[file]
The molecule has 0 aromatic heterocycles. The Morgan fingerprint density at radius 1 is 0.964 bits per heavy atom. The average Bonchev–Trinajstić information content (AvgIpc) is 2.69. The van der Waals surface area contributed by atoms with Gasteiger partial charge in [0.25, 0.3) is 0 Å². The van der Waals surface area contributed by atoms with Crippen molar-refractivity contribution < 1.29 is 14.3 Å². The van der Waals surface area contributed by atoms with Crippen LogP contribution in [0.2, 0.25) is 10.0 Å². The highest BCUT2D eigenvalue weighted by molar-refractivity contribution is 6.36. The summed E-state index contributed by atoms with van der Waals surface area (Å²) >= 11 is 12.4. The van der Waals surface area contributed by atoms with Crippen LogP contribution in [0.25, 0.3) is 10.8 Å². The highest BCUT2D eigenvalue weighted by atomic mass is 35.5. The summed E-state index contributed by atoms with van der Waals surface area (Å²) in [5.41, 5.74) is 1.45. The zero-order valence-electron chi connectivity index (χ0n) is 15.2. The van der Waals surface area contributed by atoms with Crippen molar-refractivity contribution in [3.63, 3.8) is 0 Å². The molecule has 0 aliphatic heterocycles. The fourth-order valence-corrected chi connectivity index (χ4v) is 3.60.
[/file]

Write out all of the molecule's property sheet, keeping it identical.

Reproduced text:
The molecule has 0 aromatic heterocycles. The Morgan fingerprint density at radius 1 is 0.964 bits per heavy atom. The average Bonchev–Trinajstić information content (AvgIpc) is 2.69. The van der Waals surface area contributed by atoms with Gasteiger partial charge in [0.25, 0.3) is 0 Å². The van der Waals surface area contributed by atoms with Crippen molar-refractivity contribution < 1.29 is 14.3 Å². The van der Waals surface area contributed by atoms with Crippen LogP contribution in [0.2, 0.25) is 10.0 Å². The highest BCUT2D eigenvalue weighted by molar-refractivity contribution is 6.36. The summed E-state index contributed by atoms with van der Waals surface area (Å²) >= 11 is 12.4. The van der Waals surface area contributed by atoms with Crippen LogP contribution in [0.25, 0.3) is 10.8 Å². The highest BCUT2D eigenvalue weighted by atomic mass is 35.5. The summed E-state index contributed by atoms with van der Waals surface area (Å²) in [5.41, 5.74) is 1.45. The zero-order valence-electron chi connectivity index (χ0n) is 15.2. The van der Waals surface area contributed by atoms with Crippen molar-refractivity contribution in [3.63, 3.8) is 0 Å². The molecule has 0 aliphatic heterocycles. The fourth-order valence-corrected chi connectivity index (χ4v) is 3.60.